• April 15th, 2024
  • Monday, 11:49:19 PM

Federal Grant Assists Colorado Educators

Ninety Colorado educators will earn free or sharply discounted master’s degrees and specialized state endorsements through the University of Colorado Boulder thanks to two $2.5 million grants. The support, comprising two unique-in-the-nation programs, is designed to better prepare teachers to work with students from diverse backgrounds, including those with disabilities.

The programs, funded by the U.S. Department of Education Office of Language Acquisition and offered by the BUENO Center for Multicultural Education (buenocenter.org) at CU Boulder’s School of Education, (Colorado.edu/education) launched in January in the Poudre School District in Fort Collins, Colorado, and in Eagle County Schools on the Western Slope of the state. They come at a time when demand is high for teachers trained to work with English learners and students with disabilities.

[pullquote]Teachers misunderstand language acquisition as a disability, or cultural diversity as an indicator of a problem because these students may behave differently than what is typically expected in classrooms. Often, in reality, there is nothing wrong[/pullquote]

The number of English learners has doubled over the past decade in the Poudre district. In Eagle County schools nearly 35 percent of its 7,000 students are English learners. And nationwide, only 30 percent of teachers of English learners are adequately prepared to work with them, research has shown.

“Teachers are eager to increase their knowledge about how to better serve all the students in their classrooms –– yet they often cannot afford to pay for master’s degrees,” said the BUENO Center’s Tammy Molinar-LeBlanc, director for the Poudre Masters/Endorsement Program. “Programs like this make it possible.”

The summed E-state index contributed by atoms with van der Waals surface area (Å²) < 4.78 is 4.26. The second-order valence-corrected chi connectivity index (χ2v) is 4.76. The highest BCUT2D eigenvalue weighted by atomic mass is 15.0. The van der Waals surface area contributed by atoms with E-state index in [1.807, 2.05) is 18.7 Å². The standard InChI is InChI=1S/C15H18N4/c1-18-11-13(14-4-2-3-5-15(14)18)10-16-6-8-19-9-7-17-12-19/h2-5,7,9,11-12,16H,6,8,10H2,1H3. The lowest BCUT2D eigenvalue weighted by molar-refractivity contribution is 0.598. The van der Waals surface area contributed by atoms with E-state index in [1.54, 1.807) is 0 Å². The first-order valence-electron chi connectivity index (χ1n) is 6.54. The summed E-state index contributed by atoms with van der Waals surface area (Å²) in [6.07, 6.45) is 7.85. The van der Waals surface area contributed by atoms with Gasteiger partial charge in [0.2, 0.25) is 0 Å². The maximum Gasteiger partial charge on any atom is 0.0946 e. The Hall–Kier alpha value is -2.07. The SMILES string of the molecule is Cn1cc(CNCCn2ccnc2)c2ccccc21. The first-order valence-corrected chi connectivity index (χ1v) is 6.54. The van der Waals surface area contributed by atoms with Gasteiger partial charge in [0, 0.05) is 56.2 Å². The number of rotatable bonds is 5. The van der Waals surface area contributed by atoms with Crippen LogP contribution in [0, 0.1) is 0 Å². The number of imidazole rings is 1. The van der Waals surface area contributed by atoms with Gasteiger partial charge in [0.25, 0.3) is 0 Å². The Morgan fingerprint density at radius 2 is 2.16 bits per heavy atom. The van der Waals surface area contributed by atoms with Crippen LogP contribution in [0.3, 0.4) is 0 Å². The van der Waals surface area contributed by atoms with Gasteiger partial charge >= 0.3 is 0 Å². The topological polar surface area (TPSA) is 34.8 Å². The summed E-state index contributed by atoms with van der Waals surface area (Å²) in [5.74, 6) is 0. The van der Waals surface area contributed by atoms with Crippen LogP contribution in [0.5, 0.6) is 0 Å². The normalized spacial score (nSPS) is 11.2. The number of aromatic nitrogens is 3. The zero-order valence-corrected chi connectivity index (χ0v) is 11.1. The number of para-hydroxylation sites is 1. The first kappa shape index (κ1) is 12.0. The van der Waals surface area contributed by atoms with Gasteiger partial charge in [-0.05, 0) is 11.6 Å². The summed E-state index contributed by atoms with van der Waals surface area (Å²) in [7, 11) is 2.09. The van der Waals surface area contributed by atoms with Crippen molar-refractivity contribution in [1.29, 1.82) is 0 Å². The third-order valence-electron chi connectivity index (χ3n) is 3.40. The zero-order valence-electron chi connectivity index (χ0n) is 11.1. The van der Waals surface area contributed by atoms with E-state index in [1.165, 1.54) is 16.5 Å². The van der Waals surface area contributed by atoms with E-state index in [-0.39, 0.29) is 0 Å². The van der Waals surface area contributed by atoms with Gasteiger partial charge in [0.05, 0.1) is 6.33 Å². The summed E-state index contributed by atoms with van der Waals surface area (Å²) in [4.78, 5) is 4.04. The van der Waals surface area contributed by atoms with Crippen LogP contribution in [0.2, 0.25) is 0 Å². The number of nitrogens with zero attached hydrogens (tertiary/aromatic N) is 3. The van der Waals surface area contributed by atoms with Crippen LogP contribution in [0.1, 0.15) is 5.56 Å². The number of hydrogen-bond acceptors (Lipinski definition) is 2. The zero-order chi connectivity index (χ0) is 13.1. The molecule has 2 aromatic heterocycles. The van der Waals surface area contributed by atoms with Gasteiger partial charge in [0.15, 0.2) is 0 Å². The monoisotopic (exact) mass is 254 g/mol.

Associate research professor John Hoover, principal investigator for the Eagle County program, notes that when teachers lack preparation to work with students from culturally and linguistically diverse backgrounds, they often misinterpret learning differences as learning disabilities.

About 13 percent of students in special education programs nationally are English learners, and in some regions the number is as high as 25 percent. Yet, only 9 percent of students nationally are English learners, indicating they are overrepresented in special education.

“Teachers misunderstand language acquisition as a disability, or cultural diversity as an indicator of a problem because these students may behave differently than what is typically expected in classrooms,” Hoover said. Special needs assessments are often done only in English, which frequently biases the results, he noted. “Often, in reality, there is nothing wrong.”

Through one of the CU Boulder programs, 30 participants teaching K-6 in mountain schools will earn master’s degrees in education equity and cultural diversity. They’ll also receive two endorsements from the state: special education and culturally and linguistically diverse. The grant also will fund approximately 70 teachers of pre-K through 12th grade who already have master’s degrees to get additional training in serving English learners, including those with disabilities.

Through the other program, though there’s no special education endorsement, 60 pre-K-12 teachers will earn the same master’s degree and the culturally and linguistically diverse endorsement. They’ll learn not only how to help students for whom Spanish is their primary language, but also students who – like many along the Front Range – came here from Somalia, Sudan, or other distant countries, according to Molinar-LeBlanc.

“Imagine going into the library and the classroom and finding no books in your native language, and having a teacher who doesn’t look like you and doesn’t speak your language,” she said. “That can feel really alienating and scary for these kids.”

For both programs, CU Boulder delivers the coursework through a hybrid online and on-site format. Some students pay a small fee of $100 per class to cover travel expenses.

Noelle Cimino, a program participant and substitute teacher in Eagle County, said the vast majority of her students are Spanish speakers and some are being analyzed for special education.

“Through this program, I hope to learn new techniques that will allow all these students to flourish in the classroom,” she said. “Without this grant I either wouldn’t be able to pursue a master’s or I’d be buried under piles of debt.”